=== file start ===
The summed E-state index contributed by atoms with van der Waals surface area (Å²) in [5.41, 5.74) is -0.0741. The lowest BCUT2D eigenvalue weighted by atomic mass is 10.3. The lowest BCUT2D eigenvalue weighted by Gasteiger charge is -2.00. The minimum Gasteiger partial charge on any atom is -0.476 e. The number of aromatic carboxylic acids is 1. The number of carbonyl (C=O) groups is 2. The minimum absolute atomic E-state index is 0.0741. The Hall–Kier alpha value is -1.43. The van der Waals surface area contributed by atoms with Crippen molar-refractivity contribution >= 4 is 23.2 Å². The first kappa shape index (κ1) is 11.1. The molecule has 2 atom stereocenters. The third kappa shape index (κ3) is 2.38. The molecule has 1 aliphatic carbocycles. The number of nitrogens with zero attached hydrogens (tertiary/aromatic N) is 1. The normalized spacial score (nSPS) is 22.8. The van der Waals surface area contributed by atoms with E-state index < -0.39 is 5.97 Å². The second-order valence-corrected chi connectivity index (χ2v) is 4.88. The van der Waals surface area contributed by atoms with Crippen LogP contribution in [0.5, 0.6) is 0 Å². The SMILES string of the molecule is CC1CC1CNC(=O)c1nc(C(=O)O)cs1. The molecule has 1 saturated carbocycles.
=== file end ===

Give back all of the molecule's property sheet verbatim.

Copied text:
The summed E-state index contributed by atoms with van der Waals surface area (Å²) in [5.41, 5.74) is -0.0741. The lowest BCUT2D eigenvalue weighted by atomic mass is 10.3. The lowest BCUT2D eigenvalue weighted by Gasteiger charge is -2.00. The minimum Gasteiger partial charge on any atom is -0.476 e. The number of aromatic carboxylic acids is 1. The number of carbonyl (C=O) groups is 2. The minimum absolute atomic E-state index is 0.0741. The Hall–Kier alpha value is -1.43. The van der Waals surface area contributed by atoms with Crippen molar-refractivity contribution >= 4 is 23.2 Å². The first kappa shape index (κ1) is 11.1. The molecule has 2 atom stereocenters. The third kappa shape index (κ3) is 2.38. The molecule has 1 aliphatic carbocycles. The number of nitrogens with zero attached hydrogens (tertiary/aromatic N) is 1. The normalized spacial score (nSPS) is 22.8. The van der Waals surface area contributed by atoms with E-state index < -0.39 is 5.97 Å². The second-order valence-corrected chi connectivity index (χ2v) is 4.88. The van der Waals surface area contributed by atoms with Crippen LogP contribution in [0.5, 0.6) is 0 Å². The SMILES string of the molecule is CC1CC1CNC(=O)c1nc(C(=O)O)cs1. The molecule has 1 saturated carbocycles.